Genetic diversity of European beech in Poland estimated on the basis of isoenzyme analyses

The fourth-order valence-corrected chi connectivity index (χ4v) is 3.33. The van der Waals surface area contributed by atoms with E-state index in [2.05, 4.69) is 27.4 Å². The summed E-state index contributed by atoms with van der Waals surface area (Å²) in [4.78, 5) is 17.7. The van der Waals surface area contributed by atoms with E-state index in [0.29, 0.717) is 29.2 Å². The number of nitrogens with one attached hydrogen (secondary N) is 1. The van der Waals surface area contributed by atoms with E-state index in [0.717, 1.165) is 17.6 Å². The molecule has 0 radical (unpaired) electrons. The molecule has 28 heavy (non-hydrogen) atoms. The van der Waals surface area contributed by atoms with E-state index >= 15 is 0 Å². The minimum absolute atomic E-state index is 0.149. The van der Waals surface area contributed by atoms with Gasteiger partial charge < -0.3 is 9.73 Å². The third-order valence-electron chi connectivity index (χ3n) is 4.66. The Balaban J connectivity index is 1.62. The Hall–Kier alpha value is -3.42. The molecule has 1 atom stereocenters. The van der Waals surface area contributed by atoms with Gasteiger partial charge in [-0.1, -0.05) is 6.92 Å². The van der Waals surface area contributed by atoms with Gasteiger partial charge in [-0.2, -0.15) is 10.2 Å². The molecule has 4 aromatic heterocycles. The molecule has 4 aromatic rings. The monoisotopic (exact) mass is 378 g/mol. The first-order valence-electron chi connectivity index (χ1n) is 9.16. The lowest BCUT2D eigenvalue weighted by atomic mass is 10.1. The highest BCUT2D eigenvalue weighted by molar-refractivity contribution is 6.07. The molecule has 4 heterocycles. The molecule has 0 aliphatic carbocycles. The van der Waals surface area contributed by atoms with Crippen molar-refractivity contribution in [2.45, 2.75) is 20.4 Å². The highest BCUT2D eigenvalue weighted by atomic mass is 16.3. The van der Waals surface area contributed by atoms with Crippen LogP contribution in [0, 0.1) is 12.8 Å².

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The aim of this study was the assessment of genetic diversity and differentiation patterns of European beech (Fagus sylvatica L.) populations within its natural range in Poland. These stands cover 5.2% of the forest area in Poland, and form the predominant forest tree communities throughout the Carpathians and Sudety Mountains, and the moraine landscape of the Pomeranian Lake District. Varying environmental conditions have resulted in agreat number of ecotypes and populations which are characterized by various ecological requirements. Poland represents the north¬eastern limit of the beech's natural distribution. Genetic diversity and differentiation was assessed using allozyme gene markers employing 9 enzyme sys¬tems: glutamate-oxaloacetate transaminase (GOT – EC 220.127.116.11), leucine aminopeptidase (LAP – EC 18.104.22.168), isocitrate dehydrogenase (IDH – EC 22.214.171.124), malate dehydrogenase (MDH – EC 126.96.36.199), menadione reductase (MNR– EC188.8.131.52), phosphoglucomutase (PGM – EC 184.108.40.206), phosphoglucose isomerase (PGI – EC 220.127.116.11), per¬oxydase (PX– EC 1.11.17) and shikimate dehydrogenase (SKDH – EC 18.104.22.168). Beech populations occurring toward the northeast of the natural range were characterised by adecreasing the average number of alleles per locus and percentage of polymorphic loci. The highest genetic differentiation was found in the East Carpathians. The genetic differentiation levels of Polish beech populations are comparable to the other European countries.
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